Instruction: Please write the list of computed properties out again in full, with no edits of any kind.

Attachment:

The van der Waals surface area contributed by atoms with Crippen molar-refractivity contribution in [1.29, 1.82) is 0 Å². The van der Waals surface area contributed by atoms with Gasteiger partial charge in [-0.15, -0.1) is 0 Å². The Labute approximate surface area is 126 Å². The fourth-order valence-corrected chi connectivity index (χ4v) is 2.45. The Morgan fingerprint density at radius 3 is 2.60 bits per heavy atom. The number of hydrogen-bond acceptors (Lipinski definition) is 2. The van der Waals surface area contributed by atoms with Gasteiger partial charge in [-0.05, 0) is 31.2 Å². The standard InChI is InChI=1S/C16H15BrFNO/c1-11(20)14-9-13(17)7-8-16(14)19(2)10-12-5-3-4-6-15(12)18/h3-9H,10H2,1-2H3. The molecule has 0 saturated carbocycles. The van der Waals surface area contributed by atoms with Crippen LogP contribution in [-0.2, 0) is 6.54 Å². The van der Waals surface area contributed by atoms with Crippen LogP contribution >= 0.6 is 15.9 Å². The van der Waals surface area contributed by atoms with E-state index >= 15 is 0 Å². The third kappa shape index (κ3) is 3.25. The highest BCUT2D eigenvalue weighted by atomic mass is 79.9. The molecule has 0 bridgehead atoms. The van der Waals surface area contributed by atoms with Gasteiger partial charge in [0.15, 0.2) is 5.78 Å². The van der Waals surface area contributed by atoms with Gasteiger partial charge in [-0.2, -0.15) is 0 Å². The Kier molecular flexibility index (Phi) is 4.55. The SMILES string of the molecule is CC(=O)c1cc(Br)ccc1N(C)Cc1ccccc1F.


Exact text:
The van der Waals surface area contributed by atoms with Crippen molar-refractivity contribution in [1.29, 1.82) is 0 Å². The van der Waals surface area contributed by atoms with Gasteiger partial charge in [-0.15, -0.1) is 0 Å². The Labute approximate surface area is 126 Å². The fourth-order valence-corrected chi connectivity index (χ4v) is 2.45. The Morgan fingerprint density at radius 3 is 2.60 bits per heavy atom. The number of hydrogen-bond acceptors (Lipinski definition) is 2. The van der Waals surface area contributed by atoms with Gasteiger partial charge in [-0.05, 0) is 31.2 Å². The standard InChI is InChI=1S/C16H15BrFNO/c1-11(20)14-9-13(17)7-8-16(14)19(2)10-12-5-3-4-6-15(12)18/h3-9H,10H2,1-2H3. The molecule has 0 saturated carbocycles. The van der Waals surface area contributed by atoms with Crippen LogP contribution in [-0.2, 0) is 6.54 Å². The van der Waals surface area contributed by atoms with Crippen LogP contribution >= 0.6 is 15.9 Å². The van der Waals surface area contributed by atoms with E-state index >= 15 is 0 Å². The third kappa shape index (κ3) is 3.25. The highest BCUT2D eigenvalue weighted by atomic mass is 79.9. The molecule has 0 bridgehead atoms. The van der Waals surface area contributed by atoms with Gasteiger partial charge in [0.15, 0.2) is 5.78 Å². The van der Waals surface area contributed by atoms with Gasteiger partial charge in [-0.2, -0.15) is 0 Å². The Kier molecular flexibility index (Phi) is 4.55. The SMILES string of the molecule is CC(=O)c1cc(Br)ccc1N(C)Cc1ccccc1F.